If immigration reform isn't addressed now, dairy farms will live under threat for years to come. The dairy sector needs to remind the politicians it has supported this year how crucial AgJobs is to its stability.
What a way to run a country. Last week’s Immigration and Customs Enforcement (ICE) raid of a progressive, 2,500-cow Michigan Dairy farm puts an exclamation point on the need that immigration reform must be done now. If it isn’t, dairy farms will live under threat for years to come.
If Republicans gain control of Congress in 2011, comprehensive immigration reform is dead. Cong. Lamar Smith, R-Texas, will then chair the House Judiciary Committee, and all immigration legislation will have to pass under his gavel. “Smith and their ilk leave no room for compromise,” says Craig Regelbrugge, co-chairman of the Ag Coalition for Immigration Reform. “Their stance is simple: ‘Raise wages, hire Americans, mechanize, or go out of business.’”
That formula doesn’t work. Example: A dairy in South Dakota, just a few miles east of one of the state’s larger cities, advertised for a machinery maintenance worker last month. No milking involved. Regular hours. Wages well above minimum. Benefits included. The ad ran for several weeks, but not a single call. In a recession. In South Dakota.
Time and again, immigrant labor is the only willing labor available to dairy producers. The good news is that there’s a chance, ever so slight, that a lame-duck Congress could enact some positive immigration reform. It won’t be comprehensive reform, but AgJobs does have tiny window of opportunity to sneak through the political morass.
If the Republicans gain control of the House of Representatives with the Nov. 2 election, “retiring” Democrats—both those who decided not to run and those who lost their seats—might just decide to do the right thing. There are a number of out-going Democrats who have supported AgJobs in the past, and they know this is their last—and only—chance. Incoming Republicans, particularly those from rural areas who will replace the retirees, also would like to do something for their constituents but still don’t want to deal with comprehensive immigration reform. So they might signal to their leadership to go ahead and pass it.
Experienced lobbyists say lame-duck congressional sessions rarely gush as much new legislation as you might expect. The conventional wisdom is that out-going legislators want to pass as many bills as they can while they still have the majority. The contrary usually prevails. “Ousted politicians are usually in no mood to support leadership who led them over a cliff,” one lobbyist told me.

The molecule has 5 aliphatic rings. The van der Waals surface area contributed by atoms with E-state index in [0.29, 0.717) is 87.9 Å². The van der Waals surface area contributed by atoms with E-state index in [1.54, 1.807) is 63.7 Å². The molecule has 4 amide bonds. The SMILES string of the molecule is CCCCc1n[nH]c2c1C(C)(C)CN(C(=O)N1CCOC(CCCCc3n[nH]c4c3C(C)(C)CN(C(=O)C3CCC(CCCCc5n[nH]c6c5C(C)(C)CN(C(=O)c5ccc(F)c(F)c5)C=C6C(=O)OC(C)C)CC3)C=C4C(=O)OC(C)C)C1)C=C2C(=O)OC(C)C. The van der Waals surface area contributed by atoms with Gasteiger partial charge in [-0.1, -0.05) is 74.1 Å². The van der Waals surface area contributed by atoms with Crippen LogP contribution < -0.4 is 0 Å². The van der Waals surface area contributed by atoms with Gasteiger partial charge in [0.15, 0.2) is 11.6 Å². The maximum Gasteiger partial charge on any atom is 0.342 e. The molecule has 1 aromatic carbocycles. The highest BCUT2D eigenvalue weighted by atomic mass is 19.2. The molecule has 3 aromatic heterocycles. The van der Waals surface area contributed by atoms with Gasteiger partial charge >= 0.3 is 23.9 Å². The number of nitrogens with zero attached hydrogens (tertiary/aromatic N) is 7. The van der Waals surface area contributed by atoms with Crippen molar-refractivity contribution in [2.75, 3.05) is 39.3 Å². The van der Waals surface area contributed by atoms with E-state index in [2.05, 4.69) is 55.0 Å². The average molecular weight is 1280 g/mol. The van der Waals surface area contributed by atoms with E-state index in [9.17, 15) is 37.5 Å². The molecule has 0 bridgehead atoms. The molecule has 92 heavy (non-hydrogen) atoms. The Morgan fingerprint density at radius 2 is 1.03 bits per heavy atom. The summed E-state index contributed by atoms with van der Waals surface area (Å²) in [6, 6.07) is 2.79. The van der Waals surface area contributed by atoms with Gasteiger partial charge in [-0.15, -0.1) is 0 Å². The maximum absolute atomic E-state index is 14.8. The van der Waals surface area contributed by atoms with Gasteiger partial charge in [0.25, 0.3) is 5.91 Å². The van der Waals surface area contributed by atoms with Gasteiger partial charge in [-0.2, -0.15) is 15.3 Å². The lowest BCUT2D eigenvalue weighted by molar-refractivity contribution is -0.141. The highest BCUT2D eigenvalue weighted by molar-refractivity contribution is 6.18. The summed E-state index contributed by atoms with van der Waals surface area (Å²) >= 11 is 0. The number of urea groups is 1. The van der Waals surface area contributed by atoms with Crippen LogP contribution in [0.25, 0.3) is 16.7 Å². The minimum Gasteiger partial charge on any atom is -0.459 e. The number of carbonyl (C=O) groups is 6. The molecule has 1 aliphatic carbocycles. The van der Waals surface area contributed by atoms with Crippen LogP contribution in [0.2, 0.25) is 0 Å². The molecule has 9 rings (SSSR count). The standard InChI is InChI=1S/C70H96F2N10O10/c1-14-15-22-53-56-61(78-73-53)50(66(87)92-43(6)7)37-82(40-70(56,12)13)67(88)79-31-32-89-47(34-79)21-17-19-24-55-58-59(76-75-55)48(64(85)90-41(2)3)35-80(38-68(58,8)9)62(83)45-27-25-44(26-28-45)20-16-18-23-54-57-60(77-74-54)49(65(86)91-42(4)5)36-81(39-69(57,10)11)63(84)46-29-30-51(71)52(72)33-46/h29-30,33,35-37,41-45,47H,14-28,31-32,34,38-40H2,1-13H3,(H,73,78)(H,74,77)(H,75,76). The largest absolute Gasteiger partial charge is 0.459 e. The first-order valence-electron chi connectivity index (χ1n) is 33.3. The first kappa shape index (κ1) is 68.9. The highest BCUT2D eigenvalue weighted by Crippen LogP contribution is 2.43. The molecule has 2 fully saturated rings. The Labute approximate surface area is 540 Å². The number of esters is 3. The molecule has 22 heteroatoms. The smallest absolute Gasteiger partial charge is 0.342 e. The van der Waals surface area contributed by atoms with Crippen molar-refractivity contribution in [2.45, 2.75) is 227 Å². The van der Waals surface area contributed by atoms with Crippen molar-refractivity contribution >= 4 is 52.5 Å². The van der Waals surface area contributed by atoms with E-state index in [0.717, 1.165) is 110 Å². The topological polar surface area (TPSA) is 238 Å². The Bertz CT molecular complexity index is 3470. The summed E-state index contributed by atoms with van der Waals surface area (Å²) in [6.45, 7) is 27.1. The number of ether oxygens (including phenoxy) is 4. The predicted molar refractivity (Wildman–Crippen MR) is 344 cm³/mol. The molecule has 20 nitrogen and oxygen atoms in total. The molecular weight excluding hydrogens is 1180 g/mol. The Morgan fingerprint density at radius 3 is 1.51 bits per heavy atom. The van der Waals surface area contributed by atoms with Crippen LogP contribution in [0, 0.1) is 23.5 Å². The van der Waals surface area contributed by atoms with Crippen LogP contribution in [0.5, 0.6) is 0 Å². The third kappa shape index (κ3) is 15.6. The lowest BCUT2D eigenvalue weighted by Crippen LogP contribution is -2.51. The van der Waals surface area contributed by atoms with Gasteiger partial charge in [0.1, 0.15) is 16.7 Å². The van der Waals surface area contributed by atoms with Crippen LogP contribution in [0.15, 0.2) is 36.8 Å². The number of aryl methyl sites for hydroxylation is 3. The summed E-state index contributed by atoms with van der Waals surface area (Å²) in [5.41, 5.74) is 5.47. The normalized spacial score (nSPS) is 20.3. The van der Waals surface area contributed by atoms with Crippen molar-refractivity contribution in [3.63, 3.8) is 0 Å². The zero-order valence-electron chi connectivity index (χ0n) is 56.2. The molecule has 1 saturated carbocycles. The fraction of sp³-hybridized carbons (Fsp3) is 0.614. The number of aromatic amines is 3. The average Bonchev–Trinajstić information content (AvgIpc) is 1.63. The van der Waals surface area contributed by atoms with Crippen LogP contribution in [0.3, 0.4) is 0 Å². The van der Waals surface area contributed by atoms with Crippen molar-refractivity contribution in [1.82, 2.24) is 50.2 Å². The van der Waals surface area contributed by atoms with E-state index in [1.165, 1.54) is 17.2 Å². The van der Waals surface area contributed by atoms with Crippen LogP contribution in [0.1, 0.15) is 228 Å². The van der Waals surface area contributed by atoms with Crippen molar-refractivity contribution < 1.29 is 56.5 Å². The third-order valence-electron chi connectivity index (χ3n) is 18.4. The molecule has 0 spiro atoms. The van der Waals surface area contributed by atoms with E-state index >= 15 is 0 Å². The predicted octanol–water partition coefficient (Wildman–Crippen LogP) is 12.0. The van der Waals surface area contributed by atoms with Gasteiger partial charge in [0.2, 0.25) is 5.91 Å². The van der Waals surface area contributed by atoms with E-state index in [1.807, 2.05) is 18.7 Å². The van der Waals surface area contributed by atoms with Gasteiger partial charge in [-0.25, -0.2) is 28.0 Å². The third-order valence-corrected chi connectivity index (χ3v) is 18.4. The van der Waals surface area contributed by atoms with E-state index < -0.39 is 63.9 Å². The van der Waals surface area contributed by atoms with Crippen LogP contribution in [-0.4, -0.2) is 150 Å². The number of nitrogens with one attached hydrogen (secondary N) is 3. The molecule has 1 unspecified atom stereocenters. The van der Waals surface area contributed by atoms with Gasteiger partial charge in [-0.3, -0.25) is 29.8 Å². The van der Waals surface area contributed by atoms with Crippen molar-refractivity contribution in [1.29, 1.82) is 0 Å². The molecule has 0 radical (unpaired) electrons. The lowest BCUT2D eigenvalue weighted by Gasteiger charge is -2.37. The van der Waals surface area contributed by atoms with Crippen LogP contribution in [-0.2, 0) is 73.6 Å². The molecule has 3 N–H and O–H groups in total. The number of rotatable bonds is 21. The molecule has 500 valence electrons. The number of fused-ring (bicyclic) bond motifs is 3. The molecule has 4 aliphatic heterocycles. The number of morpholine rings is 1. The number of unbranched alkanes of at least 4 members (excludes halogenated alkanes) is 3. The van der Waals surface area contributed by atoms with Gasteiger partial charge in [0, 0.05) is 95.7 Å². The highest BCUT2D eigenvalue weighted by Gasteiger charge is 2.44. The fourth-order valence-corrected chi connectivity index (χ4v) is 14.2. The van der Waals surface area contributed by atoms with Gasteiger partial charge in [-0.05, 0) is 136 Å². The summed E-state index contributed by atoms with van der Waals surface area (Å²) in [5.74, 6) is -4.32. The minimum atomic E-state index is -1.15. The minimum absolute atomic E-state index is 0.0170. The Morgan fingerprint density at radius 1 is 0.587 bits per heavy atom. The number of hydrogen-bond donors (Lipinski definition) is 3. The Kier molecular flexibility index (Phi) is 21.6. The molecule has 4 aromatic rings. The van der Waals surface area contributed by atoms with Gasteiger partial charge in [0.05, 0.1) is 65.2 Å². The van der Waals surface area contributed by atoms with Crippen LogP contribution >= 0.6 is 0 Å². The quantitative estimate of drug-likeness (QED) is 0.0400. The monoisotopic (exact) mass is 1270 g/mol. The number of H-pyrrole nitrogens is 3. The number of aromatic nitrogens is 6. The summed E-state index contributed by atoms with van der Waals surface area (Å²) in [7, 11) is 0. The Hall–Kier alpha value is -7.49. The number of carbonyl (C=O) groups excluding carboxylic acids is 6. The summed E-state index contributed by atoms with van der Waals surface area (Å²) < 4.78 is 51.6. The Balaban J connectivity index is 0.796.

Some argue that Sen. Leahy’s, D-Vt., H2A proposal might be politically more palatable. It’s more of a “technical fix,” allowing dairy milkers to be included under the seasonal worker provision of the H2A regulation. Technical fixes to regulations are usually far easier to pass than broader changes. There’s only one problem with Leahy’s proposal: It deals with future workers and does nothing for immigrant workers currently here.
Sen. Saxby Chambliss, R-Ga., has also introduced his own H2A bill, which would give dairy workers access to protection. But it apparently is so employer friendly, it is being vilified by labor groups and stands little chance of passage.
So that brings us back to AgJobs and our lame-duck Congress. Regelbrugge acknowledges AgJobs won’t be easy to push through. Dairy groups and individual dairy producers need to remind the politicians they have supported this year—both Democrat and Republican—how crucial AgJobs is to the stability of the dairy sector.
In this election cycle, dairy co-ops and processors have contributed nearly $3 million (so far) to Congressional campaigns, with about half going to each party. It is fair to remind both Republicans and Democrats of that fact, and to make one last request to support AgJobs prior to the seating of the new Congress.
On immigration reform, producers and processors will agree: Jailing dairy farm owners and deporting willing workers is a stupid way to run a country.